"Designer" molecules that encourage the growth of new bone could speed the healing of fractures or help cancer patients.
Scientists at Northwestern University in the US say they have recreated the structure of bone at a microscopic level.
The molecules that form this structure - created by the team - "mimic" the appearance of tiny collagen fibres, which are key to strong bone growth.
They can be coaxed into assembling themselves into structures that are almost identical to those found at a microscopic level in the body itself.
The close match makes it far easier for natural bone cells to form layers around the structure.
If these "nanostructures" were incorporated into a gel, they could be placed into the gaps between bone fractures, and perhaps improve healing. The findings of the team are reported in the journal Science.
Their microscopic fibres, resembling the collagen fibrils in real bone, were each 10,000 times smaller than the width of a human hair.
However, when exposed to calcium and phosphate ions - the building materials for bone growth - the fibres were covered with crystalline deposits forming in exactly the same way as in the body.
The deposits grew on the fibres in the same direction - parallel to the length of the fibre - just as in the human body.
Professor Samuel Stupp, who led the study, said: "Regenerative medicine is a big frontier.
"Ideally we want the body to heal itself, in this case to repair bone by encouraging mineralised material to grow on a fibrous scaffold that the body would interpret as natural.
"Nature uses organic and inorganic materials to build systems with certain properties - such as strong bones.
"Our system of self-assembly is modelled on nature. These fibres are cell-friendly - cells like to grow on them."
It is not simply those with broken bones who could benefit if the process is developed into a treatment.
Many other patients, such as those with bone cancer, or those having hip replacements, need to heal gaps in their bone structure - and these molecules could form a more effective building block.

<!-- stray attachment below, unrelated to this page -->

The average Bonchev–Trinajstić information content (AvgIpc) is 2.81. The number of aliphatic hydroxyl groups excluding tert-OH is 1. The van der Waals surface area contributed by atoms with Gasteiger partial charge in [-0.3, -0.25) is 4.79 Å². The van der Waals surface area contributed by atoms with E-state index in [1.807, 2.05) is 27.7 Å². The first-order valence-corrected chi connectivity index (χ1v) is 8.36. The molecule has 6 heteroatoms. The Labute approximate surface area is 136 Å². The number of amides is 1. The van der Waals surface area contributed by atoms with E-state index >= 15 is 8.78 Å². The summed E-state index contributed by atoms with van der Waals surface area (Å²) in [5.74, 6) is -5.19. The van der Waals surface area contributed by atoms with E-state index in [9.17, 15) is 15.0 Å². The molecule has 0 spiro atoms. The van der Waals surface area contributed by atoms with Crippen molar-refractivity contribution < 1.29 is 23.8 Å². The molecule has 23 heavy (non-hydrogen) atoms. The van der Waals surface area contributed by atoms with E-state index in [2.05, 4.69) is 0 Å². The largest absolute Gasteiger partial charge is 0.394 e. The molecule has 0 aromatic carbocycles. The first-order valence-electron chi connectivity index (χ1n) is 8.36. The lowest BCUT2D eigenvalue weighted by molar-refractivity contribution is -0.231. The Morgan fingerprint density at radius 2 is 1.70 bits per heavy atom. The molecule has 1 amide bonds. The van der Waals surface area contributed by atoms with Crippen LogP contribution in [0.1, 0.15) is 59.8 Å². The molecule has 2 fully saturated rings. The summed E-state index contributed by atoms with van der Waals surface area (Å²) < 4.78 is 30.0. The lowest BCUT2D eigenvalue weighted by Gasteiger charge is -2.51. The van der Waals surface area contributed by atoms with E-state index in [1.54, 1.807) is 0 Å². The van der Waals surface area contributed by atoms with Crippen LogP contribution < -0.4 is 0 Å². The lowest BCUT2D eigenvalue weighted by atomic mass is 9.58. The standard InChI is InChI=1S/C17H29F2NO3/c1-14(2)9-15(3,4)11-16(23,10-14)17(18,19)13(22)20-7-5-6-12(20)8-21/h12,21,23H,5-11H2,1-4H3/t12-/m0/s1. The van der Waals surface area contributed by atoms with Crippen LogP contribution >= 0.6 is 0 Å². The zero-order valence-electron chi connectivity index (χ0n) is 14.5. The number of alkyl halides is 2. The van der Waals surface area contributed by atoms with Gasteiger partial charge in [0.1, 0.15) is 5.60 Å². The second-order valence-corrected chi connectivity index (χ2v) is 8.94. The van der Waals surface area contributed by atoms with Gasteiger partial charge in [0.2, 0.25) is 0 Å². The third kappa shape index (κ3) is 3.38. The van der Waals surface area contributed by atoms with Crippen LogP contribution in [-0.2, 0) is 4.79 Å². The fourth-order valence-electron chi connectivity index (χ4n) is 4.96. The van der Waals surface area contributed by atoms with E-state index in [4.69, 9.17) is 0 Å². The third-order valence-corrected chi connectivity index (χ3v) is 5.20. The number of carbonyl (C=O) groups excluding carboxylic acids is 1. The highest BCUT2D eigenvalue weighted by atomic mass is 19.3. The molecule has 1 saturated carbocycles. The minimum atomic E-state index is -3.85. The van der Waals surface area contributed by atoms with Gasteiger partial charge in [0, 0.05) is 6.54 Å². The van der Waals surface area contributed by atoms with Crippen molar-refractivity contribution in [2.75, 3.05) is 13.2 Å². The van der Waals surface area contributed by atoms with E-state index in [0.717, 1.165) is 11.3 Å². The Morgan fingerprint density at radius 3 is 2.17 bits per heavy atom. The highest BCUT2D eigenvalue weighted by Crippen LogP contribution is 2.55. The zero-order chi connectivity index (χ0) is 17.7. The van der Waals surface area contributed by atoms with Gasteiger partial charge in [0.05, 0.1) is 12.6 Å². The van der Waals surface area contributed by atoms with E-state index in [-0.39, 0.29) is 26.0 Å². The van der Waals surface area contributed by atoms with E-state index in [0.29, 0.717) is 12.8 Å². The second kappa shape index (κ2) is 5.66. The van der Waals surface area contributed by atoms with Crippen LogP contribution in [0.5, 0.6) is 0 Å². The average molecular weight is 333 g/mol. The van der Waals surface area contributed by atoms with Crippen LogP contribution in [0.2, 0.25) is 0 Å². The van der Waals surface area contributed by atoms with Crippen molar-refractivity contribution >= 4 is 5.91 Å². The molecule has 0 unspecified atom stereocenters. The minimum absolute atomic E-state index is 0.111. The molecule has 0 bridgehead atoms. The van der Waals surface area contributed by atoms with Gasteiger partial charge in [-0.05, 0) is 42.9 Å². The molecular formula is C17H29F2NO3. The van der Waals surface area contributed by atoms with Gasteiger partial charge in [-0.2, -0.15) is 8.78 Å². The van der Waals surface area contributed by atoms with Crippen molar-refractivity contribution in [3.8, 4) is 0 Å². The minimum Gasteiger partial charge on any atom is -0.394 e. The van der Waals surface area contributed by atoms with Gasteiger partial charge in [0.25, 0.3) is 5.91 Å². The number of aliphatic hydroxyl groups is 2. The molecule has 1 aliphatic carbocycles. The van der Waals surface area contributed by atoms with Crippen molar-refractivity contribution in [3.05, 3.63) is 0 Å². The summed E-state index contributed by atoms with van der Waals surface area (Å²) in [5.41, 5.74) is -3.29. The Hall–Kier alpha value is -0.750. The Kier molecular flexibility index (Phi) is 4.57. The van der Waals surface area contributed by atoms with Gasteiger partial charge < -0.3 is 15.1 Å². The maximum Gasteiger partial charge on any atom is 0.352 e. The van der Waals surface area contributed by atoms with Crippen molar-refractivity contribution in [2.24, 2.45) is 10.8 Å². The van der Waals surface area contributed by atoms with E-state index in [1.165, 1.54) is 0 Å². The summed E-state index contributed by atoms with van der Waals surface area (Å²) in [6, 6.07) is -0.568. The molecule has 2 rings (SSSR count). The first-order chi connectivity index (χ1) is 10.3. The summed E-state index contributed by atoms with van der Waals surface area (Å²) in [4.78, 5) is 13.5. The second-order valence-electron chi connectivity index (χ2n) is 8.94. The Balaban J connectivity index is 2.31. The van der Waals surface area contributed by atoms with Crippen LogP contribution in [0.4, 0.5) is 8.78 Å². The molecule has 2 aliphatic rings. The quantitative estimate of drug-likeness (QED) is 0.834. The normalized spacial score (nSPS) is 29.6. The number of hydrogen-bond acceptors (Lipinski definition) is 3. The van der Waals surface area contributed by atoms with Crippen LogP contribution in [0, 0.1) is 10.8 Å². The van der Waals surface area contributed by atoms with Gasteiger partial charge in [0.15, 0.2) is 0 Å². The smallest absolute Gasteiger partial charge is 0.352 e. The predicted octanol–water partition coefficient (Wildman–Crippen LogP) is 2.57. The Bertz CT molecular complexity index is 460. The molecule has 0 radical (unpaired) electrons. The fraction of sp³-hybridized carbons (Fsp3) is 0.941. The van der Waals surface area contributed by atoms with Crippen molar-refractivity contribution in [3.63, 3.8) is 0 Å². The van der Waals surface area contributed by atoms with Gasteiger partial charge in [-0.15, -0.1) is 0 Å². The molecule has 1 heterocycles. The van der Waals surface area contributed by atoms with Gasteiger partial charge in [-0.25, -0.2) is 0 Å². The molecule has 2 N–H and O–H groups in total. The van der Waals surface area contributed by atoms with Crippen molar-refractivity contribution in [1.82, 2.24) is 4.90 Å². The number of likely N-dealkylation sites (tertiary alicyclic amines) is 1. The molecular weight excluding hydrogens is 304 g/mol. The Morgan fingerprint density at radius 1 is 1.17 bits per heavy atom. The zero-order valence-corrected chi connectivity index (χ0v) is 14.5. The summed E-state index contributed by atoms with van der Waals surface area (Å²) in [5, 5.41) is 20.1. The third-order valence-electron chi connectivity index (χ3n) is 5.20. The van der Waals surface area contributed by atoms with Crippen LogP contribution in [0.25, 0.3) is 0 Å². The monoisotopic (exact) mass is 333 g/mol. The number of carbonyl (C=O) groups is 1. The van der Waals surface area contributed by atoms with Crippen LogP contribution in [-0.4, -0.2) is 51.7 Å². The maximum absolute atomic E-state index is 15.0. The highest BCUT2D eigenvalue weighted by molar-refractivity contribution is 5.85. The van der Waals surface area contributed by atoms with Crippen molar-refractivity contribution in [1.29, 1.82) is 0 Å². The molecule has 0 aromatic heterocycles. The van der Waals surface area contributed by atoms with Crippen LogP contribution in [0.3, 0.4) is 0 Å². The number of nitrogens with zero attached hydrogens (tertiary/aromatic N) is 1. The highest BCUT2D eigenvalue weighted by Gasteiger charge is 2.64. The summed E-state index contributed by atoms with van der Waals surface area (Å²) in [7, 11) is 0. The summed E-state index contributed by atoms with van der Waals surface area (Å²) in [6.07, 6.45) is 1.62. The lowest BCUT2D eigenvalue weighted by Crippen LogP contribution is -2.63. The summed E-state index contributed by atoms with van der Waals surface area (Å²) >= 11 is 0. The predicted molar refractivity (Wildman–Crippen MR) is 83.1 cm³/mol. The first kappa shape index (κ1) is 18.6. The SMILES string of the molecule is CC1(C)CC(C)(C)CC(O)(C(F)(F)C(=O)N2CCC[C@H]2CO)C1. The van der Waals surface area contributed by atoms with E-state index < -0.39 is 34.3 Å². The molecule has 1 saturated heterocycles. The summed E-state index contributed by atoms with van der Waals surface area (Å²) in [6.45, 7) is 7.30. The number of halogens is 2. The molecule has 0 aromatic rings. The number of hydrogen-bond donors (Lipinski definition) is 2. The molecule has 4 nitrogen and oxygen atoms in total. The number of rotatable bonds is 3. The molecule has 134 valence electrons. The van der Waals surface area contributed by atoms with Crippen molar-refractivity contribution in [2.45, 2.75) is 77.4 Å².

In addition, it may be possible to develop structures that attract other cells - not just bone cells.
In theory, altering the formulation could bring other cells, such as nerve, cartilage, liver and pancreas - which provides potential for ways to regenerate other damaged tissues in the body.
Professor Lia Addadi, an expert in structural biology at the Weizmann Institute of Science in Israel, acclaimed it as a "major achievement".
"The unique quality of Professor Stupp and his group is the ability to fabricate novel and imaginative macromolecules that self-assemble into new materials."
A British Expert, Professor Steve Howdle from the University of Nottingham, said that it was "impressive research".
He told BBC News Online: "The problem at the moment is that people are trying to create artificial materials that match the strength of bone.
"The best they've come up with so far is stainless steel - which obviously isn't ideal for a number of reasons.
"It's possible that a new material may come out of this approach."
Volume 238 Electrically Mediated Growth Mechanisms in Living Systems Page 478-490, October 1974
To cite this article: Didya D. Levy (1974) A PULSED ELECTRICAL STIMULATION TECHNIQUE FOR INDUCING BONE GROWTH
Annals of the New York Academy of Sciences 238 (1) , 478–490 doi:10.1111/j.1749-6632.1974.tb26814.x
A PULSED ELECTRICAL STIMULATION TECHNIQUE FOR INDUCING BONE GROWTH
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